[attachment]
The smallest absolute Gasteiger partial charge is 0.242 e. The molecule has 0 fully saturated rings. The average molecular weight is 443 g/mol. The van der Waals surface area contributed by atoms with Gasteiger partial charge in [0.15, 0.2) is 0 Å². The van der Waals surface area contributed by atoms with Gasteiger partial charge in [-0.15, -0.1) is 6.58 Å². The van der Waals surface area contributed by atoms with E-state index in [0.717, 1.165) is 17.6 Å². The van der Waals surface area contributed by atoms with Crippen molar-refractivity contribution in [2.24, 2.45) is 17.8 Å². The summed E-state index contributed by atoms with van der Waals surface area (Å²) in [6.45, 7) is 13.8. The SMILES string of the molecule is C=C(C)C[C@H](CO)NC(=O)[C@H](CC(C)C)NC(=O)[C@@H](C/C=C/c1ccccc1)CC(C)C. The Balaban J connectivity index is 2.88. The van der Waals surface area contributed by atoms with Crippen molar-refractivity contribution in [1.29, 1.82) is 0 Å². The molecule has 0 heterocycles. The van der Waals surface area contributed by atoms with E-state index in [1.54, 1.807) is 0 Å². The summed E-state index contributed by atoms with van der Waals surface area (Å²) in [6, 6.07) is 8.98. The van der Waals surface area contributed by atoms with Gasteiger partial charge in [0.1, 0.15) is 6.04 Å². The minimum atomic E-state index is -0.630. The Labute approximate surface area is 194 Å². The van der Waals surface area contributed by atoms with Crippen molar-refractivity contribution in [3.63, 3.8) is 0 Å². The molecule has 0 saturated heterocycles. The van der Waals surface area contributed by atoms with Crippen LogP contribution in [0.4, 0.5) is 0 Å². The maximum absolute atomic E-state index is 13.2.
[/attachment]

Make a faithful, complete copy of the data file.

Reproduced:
The smallest absolute Gasteiger partial charge is 0.242 e. The molecule has 0 fully saturated rings. The average molecular weight is 443 g/mol. The van der Waals surface area contributed by atoms with Gasteiger partial charge in [0.15, 0.2) is 0 Å². The van der Waals surface area contributed by atoms with Gasteiger partial charge in [-0.15, -0.1) is 6.58 Å². The van der Waals surface area contributed by atoms with E-state index in [0.717, 1.165) is 17.6 Å². The van der Waals surface area contributed by atoms with Crippen molar-refractivity contribution in [2.24, 2.45) is 17.8 Å². The summed E-state index contributed by atoms with van der Waals surface area (Å²) in [6.45, 7) is 13.8. The SMILES string of the molecule is C=C(C)C[C@H](CO)NC(=O)[C@H](CC(C)C)NC(=O)[C@@H](C/C=C/c1ccccc1)CC(C)C. The Balaban J connectivity index is 2.88. The van der Waals surface area contributed by atoms with Crippen molar-refractivity contribution in [1.29, 1.82) is 0 Å². The molecule has 0 heterocycles. The van der Waals surface area contributed by atoms with E-state index in [1.54, 1.807) is 0 Å². The summed E-state index contributed by atoms with van der Waals surface area (Å²) in [6, 6.07) is 8.98. The van der Waals surface area contributed by atoms with Gasteiger partial charge in [0.1, 0.15) is 6.04 Å². The minimum atomic E-state index is -0.630. The Labute approximate surface area is 194 Å². The van der Waals surface area contributed by atoms with Crippen molar-refractivity contribution in [3.63, 3.8) is 0 Å². The molecule has 0 saturated heterocycles. The van der Waals surface area contributed by atoms with Crippen LogP contribution in [0.4, 0.5) is 0 Å². The maximum absolute atomic E-state index is 13.2.